Secondly, we managed to start another process in the area of health and hygiene. This issue was very problematic because most institutions and other sectors were generating a very Western view of the pandemic, which used very technical language and information that was hard for people in the territories to understand. There was a fight to give priority to Western medicine and not recognize traditional medicine. But if you ask people from the Pacific region how they survived in this context, there is no doubt that they will say that traditional medicine kept them alive. Traditional medicine has played a leading role in keeping these people alive, even more so in the context of a pandemic. For the communities of the Pacific, if the virus attacks the respiratory system, they use ginger or ‘Mata ratón’ (the ‘rat killer’ plant)22. Its scientific name is Gliricidia sepium and this species has multiple uses in Central America and South America. Popularly known as “Mata Ratón”, the leaves of this tree are commonly used in the Colombian Pacific. It has a wide range of uses for medicinal purposes, such as the treatment of skin problems, to lower fever, relieve headaches and sore throats, and cool the body down. to reinforce the immune system. And some products really did work and gradually allowed people to be cared for.
In this line on health and hygiene, we decided not to separate the West on one side and traditional medicine on the other. On the contrary, we thought of ways to strengthen community health agents so they could take a differential approach to caring for people with Covid-19. So, we initiated a dialogue between health authorities and ethnic-territorial and organizational authorities, especially the ones who are members of the community councils, to make an impact based on dialogue.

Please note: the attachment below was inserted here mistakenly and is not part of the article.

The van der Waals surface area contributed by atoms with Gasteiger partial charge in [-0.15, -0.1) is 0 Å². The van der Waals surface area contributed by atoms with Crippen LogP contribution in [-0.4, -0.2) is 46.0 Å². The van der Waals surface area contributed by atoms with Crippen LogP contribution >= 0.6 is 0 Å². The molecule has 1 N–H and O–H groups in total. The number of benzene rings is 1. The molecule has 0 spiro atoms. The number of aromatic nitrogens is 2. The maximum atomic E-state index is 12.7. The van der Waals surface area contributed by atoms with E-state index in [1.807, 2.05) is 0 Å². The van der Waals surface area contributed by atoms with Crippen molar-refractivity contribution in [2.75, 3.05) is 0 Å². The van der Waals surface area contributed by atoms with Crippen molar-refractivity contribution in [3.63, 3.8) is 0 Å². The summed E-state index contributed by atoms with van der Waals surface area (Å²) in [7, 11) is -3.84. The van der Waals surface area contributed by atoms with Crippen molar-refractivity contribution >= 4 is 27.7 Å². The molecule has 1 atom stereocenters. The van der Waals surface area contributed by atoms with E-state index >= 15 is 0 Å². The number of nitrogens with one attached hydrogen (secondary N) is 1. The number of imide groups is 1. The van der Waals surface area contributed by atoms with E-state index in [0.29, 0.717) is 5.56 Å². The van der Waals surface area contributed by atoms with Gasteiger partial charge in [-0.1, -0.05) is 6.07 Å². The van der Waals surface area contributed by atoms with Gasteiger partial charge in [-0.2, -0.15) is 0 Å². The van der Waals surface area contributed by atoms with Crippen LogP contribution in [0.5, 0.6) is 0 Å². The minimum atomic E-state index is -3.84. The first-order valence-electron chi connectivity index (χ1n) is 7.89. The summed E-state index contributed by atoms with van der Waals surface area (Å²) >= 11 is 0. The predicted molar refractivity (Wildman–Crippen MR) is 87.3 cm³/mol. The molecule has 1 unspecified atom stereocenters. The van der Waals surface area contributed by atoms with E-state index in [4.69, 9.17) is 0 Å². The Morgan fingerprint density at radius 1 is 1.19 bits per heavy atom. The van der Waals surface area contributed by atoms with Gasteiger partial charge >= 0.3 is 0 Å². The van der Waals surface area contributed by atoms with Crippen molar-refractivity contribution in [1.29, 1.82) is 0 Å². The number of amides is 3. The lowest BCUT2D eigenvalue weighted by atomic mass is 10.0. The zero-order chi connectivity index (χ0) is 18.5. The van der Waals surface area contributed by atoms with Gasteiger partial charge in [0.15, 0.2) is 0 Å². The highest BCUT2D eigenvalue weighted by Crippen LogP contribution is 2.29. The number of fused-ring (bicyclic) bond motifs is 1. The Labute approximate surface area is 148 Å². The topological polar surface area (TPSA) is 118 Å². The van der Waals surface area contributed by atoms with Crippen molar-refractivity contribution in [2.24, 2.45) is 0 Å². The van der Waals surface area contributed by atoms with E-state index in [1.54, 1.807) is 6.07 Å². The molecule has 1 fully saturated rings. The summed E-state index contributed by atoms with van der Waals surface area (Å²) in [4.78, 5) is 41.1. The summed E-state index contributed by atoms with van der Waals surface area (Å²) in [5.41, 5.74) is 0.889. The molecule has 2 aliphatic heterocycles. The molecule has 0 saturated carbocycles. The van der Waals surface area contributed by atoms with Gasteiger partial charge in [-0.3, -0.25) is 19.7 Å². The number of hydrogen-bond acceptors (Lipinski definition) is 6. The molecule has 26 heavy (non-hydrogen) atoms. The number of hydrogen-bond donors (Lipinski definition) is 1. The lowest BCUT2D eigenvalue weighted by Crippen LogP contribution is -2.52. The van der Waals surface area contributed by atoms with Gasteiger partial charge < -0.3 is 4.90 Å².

We designed Covid-19 care and prevention protocols based on a differential approach, which took the communities’ traditional medicine and knowledge into account. We generated information and educational campaigns to promote self-care, including hygiene kits, but not only with masks, alcohol and soap. People would say to us, “and where are the traditional herbs?” We designed some kits using traditional medicine, including herbs, mata ratón, ginger and others, in order to strengthen this dialogue.
In this line of work, we also realized how important it is to help the territories connect to the rest of the world. In general, the territories are isolated because they lack technological resources or communication channels that enable them to find out what is going on with the pandemic. Access to information in the country is also a privilege. We installed what we call a sound broadcasting system (an antenna with a signal) to connect the territories in Timbiquí. This pilot experiment allowed the community to have regular access to information on what was happening during the pandemic. This was also very successful.
We were also concerned with the way the state was producing information on the pandemic. We noticed that the ethnic-racial and territorial aspect was not central in the understanding of the different impacts in each territory. Based on this gap, we designed an epidemiological intelligence system – the third line of action – conceived to improve the institutions and organizations’ capacity to respond based on useful, timely, accurate, contextual, factual and pertinent information that would enable them to make decisions in line with reality.